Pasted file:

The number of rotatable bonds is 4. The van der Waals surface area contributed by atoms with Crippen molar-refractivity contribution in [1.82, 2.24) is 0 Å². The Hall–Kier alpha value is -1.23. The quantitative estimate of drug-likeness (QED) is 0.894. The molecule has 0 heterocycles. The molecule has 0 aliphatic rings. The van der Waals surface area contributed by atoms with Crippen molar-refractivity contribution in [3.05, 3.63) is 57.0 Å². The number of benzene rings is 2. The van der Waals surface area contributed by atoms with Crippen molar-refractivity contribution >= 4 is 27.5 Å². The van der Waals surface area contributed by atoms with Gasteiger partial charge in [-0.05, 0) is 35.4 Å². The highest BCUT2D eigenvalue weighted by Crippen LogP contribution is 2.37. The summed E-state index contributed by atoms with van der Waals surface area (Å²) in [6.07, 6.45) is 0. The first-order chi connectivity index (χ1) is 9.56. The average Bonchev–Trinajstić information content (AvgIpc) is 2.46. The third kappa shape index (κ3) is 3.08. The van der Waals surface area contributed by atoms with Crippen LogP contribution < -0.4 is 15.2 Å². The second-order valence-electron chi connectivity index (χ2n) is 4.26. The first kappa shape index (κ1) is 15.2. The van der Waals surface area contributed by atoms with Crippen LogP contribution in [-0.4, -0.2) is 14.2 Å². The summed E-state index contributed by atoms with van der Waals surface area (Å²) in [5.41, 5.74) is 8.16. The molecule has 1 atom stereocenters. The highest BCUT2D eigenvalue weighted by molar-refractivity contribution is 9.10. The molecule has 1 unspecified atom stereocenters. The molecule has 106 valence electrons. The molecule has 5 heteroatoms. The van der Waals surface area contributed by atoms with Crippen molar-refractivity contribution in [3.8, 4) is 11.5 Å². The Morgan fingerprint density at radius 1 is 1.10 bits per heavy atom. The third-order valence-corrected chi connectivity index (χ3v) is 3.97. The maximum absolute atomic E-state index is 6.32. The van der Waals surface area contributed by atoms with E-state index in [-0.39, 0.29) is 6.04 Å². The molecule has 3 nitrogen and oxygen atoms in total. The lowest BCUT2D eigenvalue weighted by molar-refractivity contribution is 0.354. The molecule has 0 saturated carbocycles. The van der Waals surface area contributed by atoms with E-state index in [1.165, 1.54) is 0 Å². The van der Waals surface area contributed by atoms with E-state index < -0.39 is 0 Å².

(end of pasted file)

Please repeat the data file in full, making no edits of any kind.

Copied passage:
The number of rotatable bonds is 4. The van der Waals surface area contributed by atoms with Crippen molar-refractivity contribution in [1.82, 2.24) is 0 Å². The Hall–Kier alpha value is -1.23. The quantitative estimate of drug-likeness (QED) is 0.894. The molecule has 0 heterocycles. The molecule has 0 aliphatic rings. The van der Waals surface area contributed by atoms with Crippen molar-refractivity contribution in [3.05, 3.63) is 57.0 Å². The number of benzene rings is 2. The van der Waals surface area contributed by atoms with Crippen molar-refractivity contribution >= 4 is 27.5 Å². The van der Waals surface area contributed by atoms with Gasteiger partial charge in [-0.05, 0) is 35.4 Å². The highest BCUT2D eigenvalue weighted by Crippen LogP contribution is 2.37. The summed E-state index contributed by atoms with van der Waals surface area (Å²) in [6.07, 6.45) is 0. The first-order chi connectivity index (χ1) is 9.56. The average Bonchev–Trinajstić information content (AvgIpc) is 2.46. The third kappa shape index (κ3) is 3.08. The van der Waals surface area contributed by atoms with Crippen LogP contribution < -0.4 is 15.2 Å². The second-order valence-electron chi connectivity index (χ2n) is 4.26. The first kappa shape index (κ1) is 15.2. The van der Waals surface area contributed by atoms with Crippen LogP contribution in [-0.4, -0.2) is 14.2 Å². The summed E-state index contributed by atoms with van der Waals surface area (Å²) in [5.41, 5.74) is 8.16. The molecule has 1 atom stereocenters. The highest BCUT2D eigenvalue weighted by molar-refractivity contribution is 9.10. The molecule has 1 unspecified atom stereocenters. The molecule has 106 valence electrons. The molecule has 5 heteroatoms. The van der Waals surface area contributed by atoms with Crippen molar-refractivity contribution in [3.8, 4) is 11.5 Å². The Morgan fingerprint density at radius 1 is 1.10 bits per heavy atom. The third-order valence-corrected chi connectivity index (χ3v) is 3.97. The maximum absolute atomic E-state index is 6.32. The van der Waals surface area contributed by atoms with E-state index in [-0.39, 0.29) is 6.04 Å². The molecule has 3 nitrogen and oxygen atoms in total. The lowest BCUT2D eigenvalue weighted by molar-refractivity contribution is 0.354. The molecule has 0 saturated carbocycles. The van der Waals surface area contributed by atoms with E-state index in [1.165, 1.54) is 0 Å². The van der Waals surface area contributed by atoms with E-state index < -0.39 is 0 Å².